Actually, UK public opinion has shifted in favour of nuclear power. The results of a Populus poll published last month revealed that 41 per cent of the population believed the benefits outweigh the risks, a three per cent increase on the previous year; 54 per cent wanted more nuclear-power stations or at least the replacement of existing stations with new ones. There was, in fact, an eight per cent drop (to 28 per cent) in people opposing nuclear power, compared to 2010.

However this did nothing to stop some greens using public concerns as a way of dismissing the Weightman report, with Green Party MP Caroline Lucas arguing: ‘This will do little to reassure the public that the nuclear industry can be trusted to power our energy future.’ She continued: ‘The status of our nuclear facilities is a crucial national-security issue, yet the government has concluded that nothing needs to change in the light of the Japanese disaster – the largest nuclear accident since Chernobyl.’ Lucas raises the spectre of Chernobyl for the purposes of scaremongering alone, failing to point out that there has not been a second nuclear disaster on the scale of Chernobyl in the past 25 years.

Others expressed concerns about Britain’s ‘gung ho’ approach to nuclear, suggesting that Fukushima was a ‘gift to terrorists’ who would have observed the vulnerability of the reactors and may be excitedly trying to plan an attack on one in the hope that mayhem will ensue.

Ultimately, no amount of safety measures will satisfy many of these critics, who have a fundamental objection to nuclear power itself, to the very idea and concept of nuclear. For many, the ‘gung ho’ attitude that they so dislike is not so much British ministers’ response to Fukushima, but rather what they perceive the more fundamental arrogance of man towards nature. And this, according to a prominent green commentator, ignores ‘Murphy’s law’ and the law of unintended consequences: ‘If something is possible to go wrong then it will, eventually. It may be possible to design out the technological weaknesses but it is impossible to allow for the unknown unknowns.’ It follows from this argument that we must remain perpetually humble in the face of natural forces; it is ‘sheer folly’ to do otherwise.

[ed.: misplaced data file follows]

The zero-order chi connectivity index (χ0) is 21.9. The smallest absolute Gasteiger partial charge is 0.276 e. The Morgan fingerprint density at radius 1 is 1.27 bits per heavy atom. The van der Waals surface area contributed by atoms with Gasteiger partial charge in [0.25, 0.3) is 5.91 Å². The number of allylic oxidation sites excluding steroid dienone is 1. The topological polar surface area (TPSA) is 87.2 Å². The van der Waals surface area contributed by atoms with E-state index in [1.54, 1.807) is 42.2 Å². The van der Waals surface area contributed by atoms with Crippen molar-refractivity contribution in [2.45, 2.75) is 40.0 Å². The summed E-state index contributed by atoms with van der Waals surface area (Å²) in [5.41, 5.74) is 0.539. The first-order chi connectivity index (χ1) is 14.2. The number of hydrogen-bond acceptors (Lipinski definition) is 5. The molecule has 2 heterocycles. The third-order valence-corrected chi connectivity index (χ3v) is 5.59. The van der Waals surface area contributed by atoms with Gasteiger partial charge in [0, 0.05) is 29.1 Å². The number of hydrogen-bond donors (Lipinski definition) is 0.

Far from it. Nuclear power symbolises the most extraordinary use yet of the natural world by mankind, unlocking vast quantities of energy from otherwise useless rocks. It is a symbol of man’s increasing mastery of nature and ability to wield it to our own ends. To be anti-nuclear is in many ways to be anti-human; the reason many misanthropic greens despise nuclear is because they can’t abide the idea of man exploiting nature and transforming his world, and thus they take a perverse pleasure in the ‘revenge of nature’ through accidents such as that at Fukushima.

While Fukushima may have been the trigger, attitudes towards humanity’s relationship with nature lie at the heart of debate around the future of nuclear power in the West, not the tragic event that took place in Japan.

Patrick Hayes is a reporter for spiked. He is producing the debate What is nature for? at the Battle of Ideas festival on Saturday 29 October.

To enquire about republishing spiked’s content, a right to reply or to request a correction, please contact the managing editor, Viv Regan.

Topics Science & Tech